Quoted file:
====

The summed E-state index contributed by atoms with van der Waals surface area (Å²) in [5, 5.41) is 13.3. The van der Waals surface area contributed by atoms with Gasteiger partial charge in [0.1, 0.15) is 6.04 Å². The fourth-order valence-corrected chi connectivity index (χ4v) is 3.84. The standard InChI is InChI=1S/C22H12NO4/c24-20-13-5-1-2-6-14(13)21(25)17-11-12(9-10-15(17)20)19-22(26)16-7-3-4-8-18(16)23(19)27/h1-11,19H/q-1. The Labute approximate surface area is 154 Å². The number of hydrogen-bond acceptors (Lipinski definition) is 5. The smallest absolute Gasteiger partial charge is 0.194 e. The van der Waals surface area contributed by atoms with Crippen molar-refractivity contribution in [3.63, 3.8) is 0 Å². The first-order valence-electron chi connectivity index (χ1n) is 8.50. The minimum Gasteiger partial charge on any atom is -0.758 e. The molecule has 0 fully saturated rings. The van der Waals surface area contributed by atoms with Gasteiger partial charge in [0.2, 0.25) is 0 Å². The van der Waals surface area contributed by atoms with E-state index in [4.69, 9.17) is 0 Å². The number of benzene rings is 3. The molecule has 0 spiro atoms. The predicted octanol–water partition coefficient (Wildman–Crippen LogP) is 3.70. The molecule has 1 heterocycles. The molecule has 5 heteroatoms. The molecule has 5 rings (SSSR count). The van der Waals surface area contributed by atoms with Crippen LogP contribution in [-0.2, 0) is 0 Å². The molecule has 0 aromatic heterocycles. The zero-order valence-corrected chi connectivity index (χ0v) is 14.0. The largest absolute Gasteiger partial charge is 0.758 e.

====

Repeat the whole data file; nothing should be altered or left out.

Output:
The summed E-state index contributed by atoms with van der Waals surface area (Å²) in [5, 5.41) is 13.3. The van der Waals surface area contributed by atoms with Gasteiger partial charge in [0.1, 0.15) is 6.04 Å². The fourth-order valence-corrected chi connectivity index (χ4v) is 3.84. The standard InChI is InChI=1S/C22H12NO4/c24-20-13-5-1-2-6-14(13)21(25)17-11-12(9-10-15(17)20)19-22(26)16-7-3-4-8-18(16)23(19)27/h1-11,19H/q-1. The Labute approximate surface area is 154 Å². The number of hydrogen-bond acceptors (Lipinski definition) is 5. The smallest absolute Gasteiger partial charge is 0.194 e. The van der Waals surface area contributed by atoms with Crippen molar-refractivity contribution in [3.63, 3.8) is 0 Å². The first-order valence-electron chi connectivity index (χ1n) is 8.50. The minimum Gasteiger partial charge on any atom is -0.758 e. The molecule has 0 fully saturated rings. The van der Waals surface area contributed by atoms with Gasteiger partial charge in [0.2, 0.25) is 0 Å². The van der Waals surface area contributed by atoms with E-state index in [4.69, 9.17) is 0 Å². The number of benzene rings is 3. The molecule has 0 spiro atoms. The predicted octanol–water partition coefficient (Wildman–Crippen LogP) is 3.70. The molecule has 1 heterocycles. The molecule has 5 heteroatoms. The molecule has 5 rings (SSSR count). The van der Waals surface area contributed by atoms with Crippen LogP contribution in [-0.2, 0) is 0 Å². The molecule has 0 aromatic heterocycles. The zero-order valence-corrected chi connectivity index (χ0v) is 14.0. The largest absolute Gasteiger partial charge is 0.758 e.